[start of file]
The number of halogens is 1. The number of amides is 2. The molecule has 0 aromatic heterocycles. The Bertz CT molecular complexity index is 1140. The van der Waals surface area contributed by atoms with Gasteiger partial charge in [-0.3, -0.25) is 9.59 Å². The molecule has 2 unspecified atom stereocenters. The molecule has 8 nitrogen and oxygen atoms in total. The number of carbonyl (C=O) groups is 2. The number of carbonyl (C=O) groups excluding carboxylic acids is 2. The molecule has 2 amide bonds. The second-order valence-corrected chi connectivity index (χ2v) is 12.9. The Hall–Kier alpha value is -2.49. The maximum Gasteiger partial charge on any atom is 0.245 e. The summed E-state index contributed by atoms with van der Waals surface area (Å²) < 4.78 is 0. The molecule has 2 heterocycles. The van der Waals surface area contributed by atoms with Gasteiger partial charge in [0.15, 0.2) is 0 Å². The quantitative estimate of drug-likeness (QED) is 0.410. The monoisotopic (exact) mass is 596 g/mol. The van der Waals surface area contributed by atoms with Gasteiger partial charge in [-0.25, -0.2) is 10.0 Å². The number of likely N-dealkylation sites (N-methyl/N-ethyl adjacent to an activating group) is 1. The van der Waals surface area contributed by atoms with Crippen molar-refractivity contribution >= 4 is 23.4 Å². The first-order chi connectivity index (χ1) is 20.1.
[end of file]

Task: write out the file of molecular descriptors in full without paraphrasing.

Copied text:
The number of halogens is 1. The number of amides is 2. The molecule has 0 aromatic heterocycles. The Bertz CT molecular complexity index is 1140. The van der Waals surface area contributed by atoms with Gasteiger partial charge in [-0.3, -0.25) is 9.59 Å². The molecule has 2 unspecified atom stereocenters. The molecule has 8 nitrogen and oxygen atoms in total. The number of carbonyl (C=O) groups is 2. The number of carbonyl (C=O) groups excluding carboxylic acids is 2. The molecule has 2 amide bonds. The second-order valence-corrected chi connectivity index (χ2v) is 12.9. The Hall–Kier alpha value is -2.49. The maximum Gasteiger partial charge on any atom is 0.245 e. The summed E-state index contributed by atoms with van der Waals surface area (Å²) < 4.78 is 0. The molecule has 2 heterocycles. The van der Waals surface area contributed by atoms with Gasteiger partial charge in [0.15, 0.2) is 0 Å². The quantitative estimate of drug-likeness (QED) is 0.410. The monoisotopic (exact) mass is 596 g/mol. The van der Waals surface area contributed by atoms with Gasteiger partial charge in [-0.25, -0.2) is 10.0 Å². The number of likely N-dealkylation sites (N-methyl/N-ethyl adjacent to an activating group) is 1. The van der Waals surface area contributed by atoms with Crippen molar-refractivity contribution >= 4 is 23.4 Å². The first-order chi connectivity index (χ1) is 20.1.